Veterinary practice varies a lot, so it’s not possible to describe the ergonomic hazards of every type of veterinary work. However, here are a few examples of how to minimize risks in certain practice areas.

1. Equine practice can be dangerous: during a 30-year career, equine practitioners can expect seven to eight work-related injuries severe enough to impede practice.5 Equine veterinarians describe dental procedures, obstetrical procedures, and the diagnosis and treatment of lameness as causing the most strain.6

Lameness exams, as well as other procedures performed on the distal limbs of horses, may require extreme postures, the application of force, and repetitive movements, and are thus overall the most ergonomically risky tasks performed by equine veterinarians. Wrist postures travel through extremes of flexion, extension and ulnar deviation during lameness exams. The risks involved in doing distal limb procedures are difficult to eliminate, but can be mitigated by postural awareness, adequate training for support staff, expertise and experience in the practitioner, practice organization (such as rotating duties among vets in the practice), educating horse and owner, and refusing to handle dangerous animals.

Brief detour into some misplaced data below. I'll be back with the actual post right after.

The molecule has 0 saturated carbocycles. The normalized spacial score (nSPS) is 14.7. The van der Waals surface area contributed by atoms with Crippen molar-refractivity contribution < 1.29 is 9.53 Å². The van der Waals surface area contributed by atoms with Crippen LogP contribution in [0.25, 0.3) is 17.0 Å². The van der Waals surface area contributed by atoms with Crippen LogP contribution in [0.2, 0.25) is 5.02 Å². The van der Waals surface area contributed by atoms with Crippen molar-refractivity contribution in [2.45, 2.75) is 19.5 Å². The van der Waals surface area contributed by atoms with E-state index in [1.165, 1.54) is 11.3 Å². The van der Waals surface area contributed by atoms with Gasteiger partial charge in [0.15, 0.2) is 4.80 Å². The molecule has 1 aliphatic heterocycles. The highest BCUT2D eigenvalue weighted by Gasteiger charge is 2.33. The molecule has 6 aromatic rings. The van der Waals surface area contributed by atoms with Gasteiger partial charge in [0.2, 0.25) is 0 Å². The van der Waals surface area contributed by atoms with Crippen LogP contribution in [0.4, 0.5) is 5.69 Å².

2. Equine dentistry is also considered by veterinarians to be very demanding for the arms, shoulders, back and neck. Motorized floats, adjustable equine head support, the use of trained staff to assist, and sedation of the horse may all help mitigate these demands. In multi-veterinarian practices, dividing the work equally among doctors may help reduce the risks from repetitive movements.